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I used to have a JRT who was the most murderous beast I’ve ever come across. She was tiny but the gamest fiercest little terror. She killed (and ate) an entire family of rabbits in one afternoon, getting rounder and rounder as the day went on. I only realised why she kept going off into the field when she was so full she threw up assorted heads, limbs, etc. She killed kittens, cats, my prized purebred buff Orpington chicks, rats, a mink (singlehandedly), attempted to murder her own sister and had to be pulled off a Great Dane, who was terrified of her. I loved her dearly but life became a whole lot less stressful when she died (peacefully).
 

GSD Woman

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One of my dogs would catch, kill, and eat rabbits. One evening she caught one and Freddie took hold if the hind end and they pulled it apart. It was disgusting.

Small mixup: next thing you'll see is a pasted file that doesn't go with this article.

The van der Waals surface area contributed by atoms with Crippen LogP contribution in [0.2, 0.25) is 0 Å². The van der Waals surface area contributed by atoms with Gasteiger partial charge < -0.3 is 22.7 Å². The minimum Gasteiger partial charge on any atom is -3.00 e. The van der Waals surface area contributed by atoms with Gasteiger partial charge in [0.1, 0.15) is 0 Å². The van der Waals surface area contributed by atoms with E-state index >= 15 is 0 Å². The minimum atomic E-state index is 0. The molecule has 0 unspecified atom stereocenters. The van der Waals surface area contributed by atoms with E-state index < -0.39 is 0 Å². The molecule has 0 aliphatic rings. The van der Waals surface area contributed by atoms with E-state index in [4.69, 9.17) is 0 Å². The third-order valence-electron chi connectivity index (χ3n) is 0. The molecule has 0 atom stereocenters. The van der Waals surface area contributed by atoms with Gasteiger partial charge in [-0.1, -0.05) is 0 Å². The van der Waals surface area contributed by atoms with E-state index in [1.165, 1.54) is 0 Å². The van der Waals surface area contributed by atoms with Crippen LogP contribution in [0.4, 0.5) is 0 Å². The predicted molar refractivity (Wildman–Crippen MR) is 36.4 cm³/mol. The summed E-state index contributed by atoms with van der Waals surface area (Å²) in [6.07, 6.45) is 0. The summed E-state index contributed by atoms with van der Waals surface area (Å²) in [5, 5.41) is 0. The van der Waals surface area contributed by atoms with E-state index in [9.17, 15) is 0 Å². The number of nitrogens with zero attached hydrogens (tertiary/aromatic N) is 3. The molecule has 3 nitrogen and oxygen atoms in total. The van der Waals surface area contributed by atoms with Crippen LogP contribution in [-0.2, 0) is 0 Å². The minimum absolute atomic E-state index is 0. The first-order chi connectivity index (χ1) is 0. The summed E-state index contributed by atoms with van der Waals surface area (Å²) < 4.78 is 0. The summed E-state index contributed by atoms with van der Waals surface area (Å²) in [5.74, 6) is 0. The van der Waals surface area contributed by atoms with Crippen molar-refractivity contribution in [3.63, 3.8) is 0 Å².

I've had indoor/outdoor cats in the past. My last cat was indoors only. My current one started out as in indoor only but I've been letting him outside when I'm out back working in the garden.
 

scats

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There’s no such thing as an indoor cat, just a cat that someone won’t let outdoors.
Our cats have always been allowed out and they do catch the occasional bird, which is sad.
A lot of yards have cats specifically for catching vermin, but I bet they catch the occasional bird or other wildlife. I know ours does. I’m not sure you can send a cat out with a brochure on what is acceptable to hunt and what isn’t.
I did watch a cat successfully hunt a squirrel once, then carry the the thing in its mouth with no problem.
 

Keith_Beef